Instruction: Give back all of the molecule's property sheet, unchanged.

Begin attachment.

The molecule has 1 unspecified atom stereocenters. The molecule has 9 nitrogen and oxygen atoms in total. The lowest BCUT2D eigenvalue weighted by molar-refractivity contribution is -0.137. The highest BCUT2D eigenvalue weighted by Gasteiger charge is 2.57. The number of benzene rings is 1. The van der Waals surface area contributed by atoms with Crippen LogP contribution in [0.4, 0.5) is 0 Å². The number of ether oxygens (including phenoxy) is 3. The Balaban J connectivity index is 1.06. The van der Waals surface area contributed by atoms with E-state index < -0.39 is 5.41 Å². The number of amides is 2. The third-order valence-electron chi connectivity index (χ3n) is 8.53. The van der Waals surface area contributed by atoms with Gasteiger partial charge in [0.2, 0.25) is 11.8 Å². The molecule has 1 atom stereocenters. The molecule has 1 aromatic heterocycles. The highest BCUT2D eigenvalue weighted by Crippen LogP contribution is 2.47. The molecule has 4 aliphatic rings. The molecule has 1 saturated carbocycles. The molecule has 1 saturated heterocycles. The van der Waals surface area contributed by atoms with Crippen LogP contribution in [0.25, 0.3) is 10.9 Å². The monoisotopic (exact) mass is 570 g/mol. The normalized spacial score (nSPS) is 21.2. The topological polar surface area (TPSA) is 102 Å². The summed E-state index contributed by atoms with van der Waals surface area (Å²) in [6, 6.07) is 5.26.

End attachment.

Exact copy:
The molecule has 1 unspecified atom stereocenters. The molecule has 9 nitrogen and oxygen atoms in total. The lowest BCUT2D eigenvalue weighted by molar-refractivity contribution is -0.137. The highest BCUT2D eigenvalue weighted by Gasteiger charge is 2.57. The number of benzene rings is 1. The van der Waals surface area contributed by atoms with Crippen LogP contribution in [0.4, 0.5) is 0 Å². The number of ether oxygens (including phenoxy) is 3. The Balaban J connectivity index is 1.06. The van der Waals surface area contributed by atoms with E-state index < -0.39 is 5.41 Å². The number of amides is 2. The third-order valence-electron chi connectivity index (χ3n) is 8.53. The van der Waals surface area contributed by atoms with Gasteiger partial charge in [0.2, 0.25) is 11.8 Å². The molecule has 1 atom stereocenters. The molecule has 1 aromatic heterocycles. The highest BCUT2D eigenvalue weighted by Crippen LogP contribution is 2.47. The molecule has 4 aliphatic rings. The molecule has 1 saturated carbocycles. The molecule has 1 saturated heterocycles. The van der Waals surface area contributed by atoms with Crippen LogP contribution in [0.25, 0.3) is 10.9 Å². The monoisotopic (exact) mass is 570 g/mol. The normalized spacial score (nSPS) is 21.2. The topological polar surface area (TPSA) is 102 Å². The summed E-state index contributed by atoms with van der Waals surface area (Å²) in [6, 6.07) is 5.26.